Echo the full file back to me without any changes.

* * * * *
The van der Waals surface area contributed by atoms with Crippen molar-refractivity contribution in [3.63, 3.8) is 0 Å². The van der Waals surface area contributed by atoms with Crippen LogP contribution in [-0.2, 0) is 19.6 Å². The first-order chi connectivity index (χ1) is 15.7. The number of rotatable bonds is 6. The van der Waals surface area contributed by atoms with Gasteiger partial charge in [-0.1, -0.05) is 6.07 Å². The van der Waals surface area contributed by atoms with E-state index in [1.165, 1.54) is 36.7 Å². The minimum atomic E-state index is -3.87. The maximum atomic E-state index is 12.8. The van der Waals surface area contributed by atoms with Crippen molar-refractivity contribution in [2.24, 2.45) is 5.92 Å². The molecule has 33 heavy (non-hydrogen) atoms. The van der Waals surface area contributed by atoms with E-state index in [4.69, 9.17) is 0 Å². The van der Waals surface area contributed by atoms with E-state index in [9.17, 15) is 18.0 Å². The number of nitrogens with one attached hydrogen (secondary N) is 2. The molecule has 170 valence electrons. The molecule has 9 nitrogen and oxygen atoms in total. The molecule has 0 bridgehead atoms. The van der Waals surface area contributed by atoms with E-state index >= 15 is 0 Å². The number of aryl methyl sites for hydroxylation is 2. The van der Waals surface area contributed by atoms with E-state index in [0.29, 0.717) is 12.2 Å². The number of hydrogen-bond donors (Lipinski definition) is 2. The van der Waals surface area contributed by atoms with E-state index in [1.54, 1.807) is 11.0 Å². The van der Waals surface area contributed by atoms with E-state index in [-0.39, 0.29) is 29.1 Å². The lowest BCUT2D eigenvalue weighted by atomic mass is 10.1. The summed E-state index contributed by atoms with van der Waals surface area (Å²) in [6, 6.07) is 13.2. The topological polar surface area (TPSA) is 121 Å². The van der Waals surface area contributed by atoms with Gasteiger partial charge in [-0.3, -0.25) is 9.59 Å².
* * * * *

The van der Waals surface area contributed by atoms with Crippen molar-refractivity contribution in [3.63, 3.8) is 0 Å². The van der Waals surface area contributed by atoms with Crippen LogP contribution in [-0.2, 0) is 19.6 Å². The first-order chi connectivity index (χ1) is 15.7. The number of rotatable bonds is 6. The van der Waals surface area contributed by atoms with Gasteiger partial charge in [-0.1, -0.05) is 6.07 Å². The van der Waals surface area contributed by atoms with E-state index in [1.165, 1.54) is 36.7 Å². The minimum atomic E-state index is -3.87. The maximum atomic E-state index is 12.8. The van der Waals surface area contributed by atoms with Crippen molar-refractivity contribution in [2.24, 2.45) is 5.92 Å². The molecule has 33 heavy (non-hydrogen) atoms. The van der Waals surface area contributed by atoms with E-state index in [4.69, 9.17) is 0 Å². The van der Waals surface area contributed by atoms with E-state index in [9.17, 15) is 18.0 Å². The number of nitrogens with one attached hydrogen (secondary N) is 2. The molecule has 170 valence electrons. The molecule has 9 nitrogen and oxygen atoms in total. The molecule has 0 bridgehead atoms. The van der Waals surface area contributed by atoms with E-state index >= 15 is 0 Å². The number of aryl methyl sites for hydroxylation is 2. The van der Waals surface area contributed by atoms with E-state index in [0.29, 0.717) is 12.2 Å². The number of hydrogen-bond donors (Lipinski definition) is 2. The van der Waals surface area contributed by atoms with E-state index in [1.54, 1.807) is 11.0 Å². The van der Waals surface area contributed by atoms with E-state index in [-0.39, 0.29) is 29.1 Å². The lowest BCUT2D eigenvalue weighted by atomic mass is 10.1. The summed E-state index contributed by atoms with van der Waals surface area (Å²) in [6, 6.07) is 13.2. The topological polar surface area (TPSA) is 121 Å². The van der Waals surface area contributed by atoms with Gasteiger partial charge in [-0.3, -0.25) is 9.59 Å².